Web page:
Projects

I wonder how manyidiot-mattress-604x437
Misadventures have started
As projects conceived
Early Saturday.
Ambition rushing out to
Home Depot, nothing
Save twine, a car roof
And what seemed like a master plan.
Roadside tragedy
Splintered hands, frayed rope
Shattered plywood, airborne bed
Witness plans awry.

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Why?

Sometimes we get so wrapped up in the horror of things that we never get around to asking why they happen. I don’t say that as a criticism at all, I think it’s just part of how our mind works. We hear of something so out of the ordinary, or at least out of what we are ordinarily exposed to, that our minds seem to get stuck at the initial hearing and not dig deeper.

Some tragedies don’t really have an answer to the “why” question, or don’t have one we are capable of discerning or understanding at this point in human development. We know why hurricanes happen, but we really can’t explain why they turn at the last moment and destroy town B instead of town A. These kinds of things are relatively isolated incidents. I am wondering why we can’t discern the answer to the “why” question for trends, for things that seem to happen repeatedly.

Here’s a question I believe we need to address with urgency: Why all of the sexual abuse and sexual violence? It’s pervasive. It happens in the home, in our schools, in the office, in our places of worship and spiritual practice. It happens to children and adults, men and women, boys and girls, and the perpetrators come from all areas of life. We never seem to get around to asking “why,” or when we do the answers are so simplistic they are really no help at all. We tend to prefer single cause answers, but most problems are much more complicated than that. If we are going to change our culture around this, we are going to have to get serious about asking “why?”.

Dawn

I have resumed the practice of spiritual reading each morning and mixed things up a bit by resisting my nature and waking up early to do it. Over the past several weeks, I have noticed the sunrise moving later in my practice. I now wake in complete darkness rather than with the first glow struggling to break over the horizon, the beak of a chick struggling to break through its shell and greet its first day. By the time I finish, the sun is risen, but before long I will begin and finish before dawn even ponders peeking out at me.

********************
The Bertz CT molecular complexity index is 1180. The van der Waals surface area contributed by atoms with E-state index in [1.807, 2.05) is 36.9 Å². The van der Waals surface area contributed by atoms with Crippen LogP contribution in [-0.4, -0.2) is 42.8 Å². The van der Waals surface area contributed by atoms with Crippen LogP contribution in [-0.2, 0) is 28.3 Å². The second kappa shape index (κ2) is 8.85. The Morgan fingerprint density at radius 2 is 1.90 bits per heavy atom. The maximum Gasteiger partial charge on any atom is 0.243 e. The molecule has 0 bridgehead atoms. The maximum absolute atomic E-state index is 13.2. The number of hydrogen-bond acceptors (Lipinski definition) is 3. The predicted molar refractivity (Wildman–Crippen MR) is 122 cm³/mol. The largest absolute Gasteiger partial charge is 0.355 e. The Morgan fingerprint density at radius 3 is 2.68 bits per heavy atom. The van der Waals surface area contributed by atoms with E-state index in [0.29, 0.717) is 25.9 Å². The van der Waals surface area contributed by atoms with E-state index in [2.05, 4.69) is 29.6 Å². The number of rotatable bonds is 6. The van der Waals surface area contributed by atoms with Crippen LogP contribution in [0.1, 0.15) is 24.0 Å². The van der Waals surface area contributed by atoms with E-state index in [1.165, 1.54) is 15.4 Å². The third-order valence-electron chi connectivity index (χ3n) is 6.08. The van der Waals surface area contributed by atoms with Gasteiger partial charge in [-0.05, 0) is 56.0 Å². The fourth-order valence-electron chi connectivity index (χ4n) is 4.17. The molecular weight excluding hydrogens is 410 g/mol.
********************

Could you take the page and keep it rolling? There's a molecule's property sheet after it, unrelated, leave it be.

You might think I would find that thought depressing, but quite the opposite. Having spent my life in colder climates, the onset of autumn and the winter that follows is a reassuring reminder that rest follows exertion and renewal follow rest. Everything in nature works that way, yet humans want to believe we are special, not subject to the laws of life.

How foolish we can be! How much worry, hand wringing, and poor behavior at deaths and funerals that brings about! How can we imagine that we are any different than leaves preparing to let go, their tree resting confidently in faith that new buds wait around the corner?

Why are my religious friends jerks?

osteen megaIt’s a question I hear quite often. People will tell me that they like their “everyday” friends more than their spiritual or religious friends. They can easily relate to the former, but the latter – even for people with advanced formation in things spiritual – are hard to be around. They say or do things that are odd, or they act in ways that seem inconsistent with their beliefs. They are overbearing, intrusive, or engage in any of a number of less than well adapted behaviors. We tend to assume the problem is spirituality or religion. In truth, the problem is your friends and their religion or spirituality.

As I approach the twentieth anniversary of my ordination and enter into my thirtieth westboroyear studying world religions and spirituality, I can tell you without hesitation that none of the great religious traditions contains a teaching that says, in effect, “go forth and be an obnoxious fool.” Despite that, we have more than enough self-identified pious folks doing precisely that. What’s the deal? Who is to blame? Are religion and spirituality the problem, or is something else at work?

The truth is that religion and spirituality aren’t objective truths. There is a lot of wiggle room in both, and both are tied to human development. In other words, they can be understood at the developmental level in which the individual currently resides. It’s trivial eventsperfectly appropriate for a child to believe that Jonah was really in the belly of a whale. It’s problematic when adults believe that to be literally true. We also know that not every adult achieves the ability to process abstract thought. This means that a fair amount of what passes for religion or spirituality in our world today has little or nothing to do with any of the historic traditions.